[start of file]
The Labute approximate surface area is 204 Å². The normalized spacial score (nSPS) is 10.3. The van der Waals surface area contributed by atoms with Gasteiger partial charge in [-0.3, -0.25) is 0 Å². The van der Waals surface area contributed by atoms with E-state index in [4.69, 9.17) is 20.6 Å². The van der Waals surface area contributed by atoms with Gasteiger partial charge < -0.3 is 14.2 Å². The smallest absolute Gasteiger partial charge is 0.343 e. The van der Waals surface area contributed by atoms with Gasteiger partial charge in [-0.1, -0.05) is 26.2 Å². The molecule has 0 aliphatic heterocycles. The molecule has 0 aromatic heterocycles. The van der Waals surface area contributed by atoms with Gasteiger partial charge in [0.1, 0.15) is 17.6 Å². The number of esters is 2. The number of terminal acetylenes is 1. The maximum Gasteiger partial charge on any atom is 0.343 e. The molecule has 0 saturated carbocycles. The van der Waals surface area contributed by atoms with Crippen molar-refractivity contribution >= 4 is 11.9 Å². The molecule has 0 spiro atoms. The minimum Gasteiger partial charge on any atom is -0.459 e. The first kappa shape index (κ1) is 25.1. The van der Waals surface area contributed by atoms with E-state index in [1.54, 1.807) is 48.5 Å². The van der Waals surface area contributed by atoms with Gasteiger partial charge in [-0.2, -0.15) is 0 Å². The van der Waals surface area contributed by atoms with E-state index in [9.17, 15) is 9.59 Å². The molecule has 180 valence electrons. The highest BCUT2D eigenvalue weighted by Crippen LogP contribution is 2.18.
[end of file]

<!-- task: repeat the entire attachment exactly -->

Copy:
The Labute approximate surface area is 204 Å². The normalized spacial score (nSPS) is 10.3. The van der Waals surface area contributed by atoms with Gasteiger partial charge in [-0.3, -0.25) is 0 Å². The van der Waals surface area contributed by atoms with E-state index in [4.69, 9.17) is 20.6 Å². The van der Waals surface area contributed by atoms with Gasteiger partial charge < -0.3 is 14.2 Å². The smallest absolute Gasteiger partial charge is 0.343 e. The van der Waals surface area contributed by atoms with Gasteiger partial charge in [-0.1, -0.05) is 26.2 Å². The molecule has 0 aliphatic heterocycles. The molecule has 0 aromatic heterocycles. The van der Waals surface area contributed by atoms with Gasteiger partial charge in [0.1, 0.15) is 17.6 Å². The number of esters is 2. The number of terminal acetylenes is 1. The maximum Gasteiger partial charge on any atom is 0.343 e. The molecule has 0 saturated carbocycles. The van der Waals surface area contributed by atoms with Crippen molar-refractivity contribution >= 4 is 11.9 Å². The molecule has 0 spiro atoms. The minimum Gasteiger partial charge on any atom is -0.459 e. The first kappa shape index (κ1) is 25.1. The van der Waals surface area contributed by atoms with E-state index in [1.54, 1.807) is 48.5 Å². The van der Waals surface area contributed by atoms with Gasteiger partial charge in [-0.2, -0.15) is 0 Å². The van der Waals surface area contributed by atoms with E-state index in [9.17, 15) is 9.59 Å². The molecule has 180 valence electrons. The highest BCUT2D eigenvalue weighted by Crippen LogP contribution is 2.18.